The Market Employment Summary for August 2022
Published On: August 22, 2022
Editor's Note: This report is based on survey data from July 2022 that was published in August 2022. This is the most recent data available. (Source: Bureau of Labor Statistics)
In July’s report, there were indications that the economy, specifically the labor market, may have hit its high-water mark.
Despite some positive movement at the time regarding the number of states reporting job growth, the downward pull from other economic indicators suggested that unemployment figures–which had proven stable much of the year–had bottomed out and would now climb.
However, the latest report from the Bureau of Labor Statistics (BLS) reveals that the unemployment rate was not done dropping, now falling below 3.5% to officially rank as the lowest registered unemployment rate in the United States over the last half-century.
Below is the breakdown of the BLS’ market employment summary for August 2022.
States With the Highest Unemployment Rates
The District of Columbia reported the highest unemployment rate last month, as it has most of the year (currently at 5.2%). Despite this consistency, Washington, D.C.’s unemployment rate is not only trending but accelerating in the right direction, reporting unemployment rate reductions of minus 0.1%, minus 0.2%, and minus 0.3% over the past three months.
New Mexico continues to follow closely behind Washington, D.C. as the state with the second-highest unemployment rate, citing an unemployment rate of 4.5% for both New Mexico and Alaska.
Like Washington, D.C., New Mexico has been trending in a positive direction, this month registering the largest percentage unemployment rate reduction among all states at minus 0.4%.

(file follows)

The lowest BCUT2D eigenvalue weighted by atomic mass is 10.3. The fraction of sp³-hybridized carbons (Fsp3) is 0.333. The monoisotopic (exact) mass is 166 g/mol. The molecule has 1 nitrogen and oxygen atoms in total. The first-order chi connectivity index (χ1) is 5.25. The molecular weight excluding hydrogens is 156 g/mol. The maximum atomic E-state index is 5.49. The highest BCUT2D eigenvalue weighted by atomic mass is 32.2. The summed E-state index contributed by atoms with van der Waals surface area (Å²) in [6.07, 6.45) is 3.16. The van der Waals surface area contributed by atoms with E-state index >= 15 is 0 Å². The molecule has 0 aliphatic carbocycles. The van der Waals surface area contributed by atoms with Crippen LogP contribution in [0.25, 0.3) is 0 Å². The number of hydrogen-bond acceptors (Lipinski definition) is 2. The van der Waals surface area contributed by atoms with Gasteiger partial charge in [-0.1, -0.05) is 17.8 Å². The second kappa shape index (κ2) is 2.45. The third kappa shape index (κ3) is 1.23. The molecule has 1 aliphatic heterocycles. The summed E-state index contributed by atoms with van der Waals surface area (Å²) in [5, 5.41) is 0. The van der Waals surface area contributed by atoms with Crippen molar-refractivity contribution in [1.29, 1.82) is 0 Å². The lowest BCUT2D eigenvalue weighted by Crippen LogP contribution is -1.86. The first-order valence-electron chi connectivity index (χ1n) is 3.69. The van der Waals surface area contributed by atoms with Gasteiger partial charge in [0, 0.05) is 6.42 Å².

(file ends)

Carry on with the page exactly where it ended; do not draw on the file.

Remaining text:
In total, 14 states and Washington, D.C. saw reductions in their unemployment rates. Currently only 17 states currently have unemployment rates below the national average, which is down from 20 the month before.
The state with the largest decrease in unemployment last year was California at minus 3.5%, followed by Rhode Island at minus 3.3%.
States With the Lowest Unemployment Rates
Minnesota (1.8%) claimed the title of “state with the lowest unemployment rate” for the second consecutive month.
Nebraska, Utah, and New Hampshire) are currently reporting 2% unemployment, with another seven states reporting series lows: Alaska (4.5%), California (3.9%), Georgia (2.8%), Louisiana (3.6%), Mississippi (3.6%), Missouri (2.5%), and Washington (3.7%).
Only Indiana, Montana, and Nebraska registered unemployment rate increases last month, at plus 0.1%, plus 0.2%, and plus 0.2%, respectively. In total, 10 states and Washington, D.C. had unemployment rates higher than the national average.
States With New Job Gains
There was significant parity among the population centers last month. California, Florida, and Texas topped the list of states with the largest number of new jobs added, reporting about 85K, 74K, and 73K new jobs, respectively.
Hawaii saw the largest percentage increase on its payrolls with a 1.3% addition, followed by Nebraska and Missouri at plus 0.9% each.
In total, 20 states saw the number of employed workers increase throughout the month, while job figures remained essentially unchanged in 28 states and Washington, D.C.
States With New Job Losses
Only two states–neighbors Tennessee and Kentucky–saw the number of jobs decrease last month, each by about 12K. Because Tennessee has a larger labor force, the percentage decrease was about 0.2% higher for Kentucky at minus 0.6%, relative to Tennessee’s 0.4% contraction.
Tennessee also had the largest percentage increase in new payroll additions last month, as well as the second largest increase in raw jobs at 32K during that period.
Mployer Advisor’s Take:
Considering the historic nature of the current unemployment rate, modest gains and stability are welcome outcomes made all the more impressive considering recent interest rate increases and the lack of inflationary growth registered in July.
Whether or not this report indicates a greater resiliency in the economy or merely a blip, the economy seems determined to continue humming along unabated for the time being.
As always, we will check back in next month to assess new developments as they arise.
Looking for more exclusive content? Check out the Mployer Advisor blog, or review last month's market employment summary here.
Director of Content, Mployer Advisor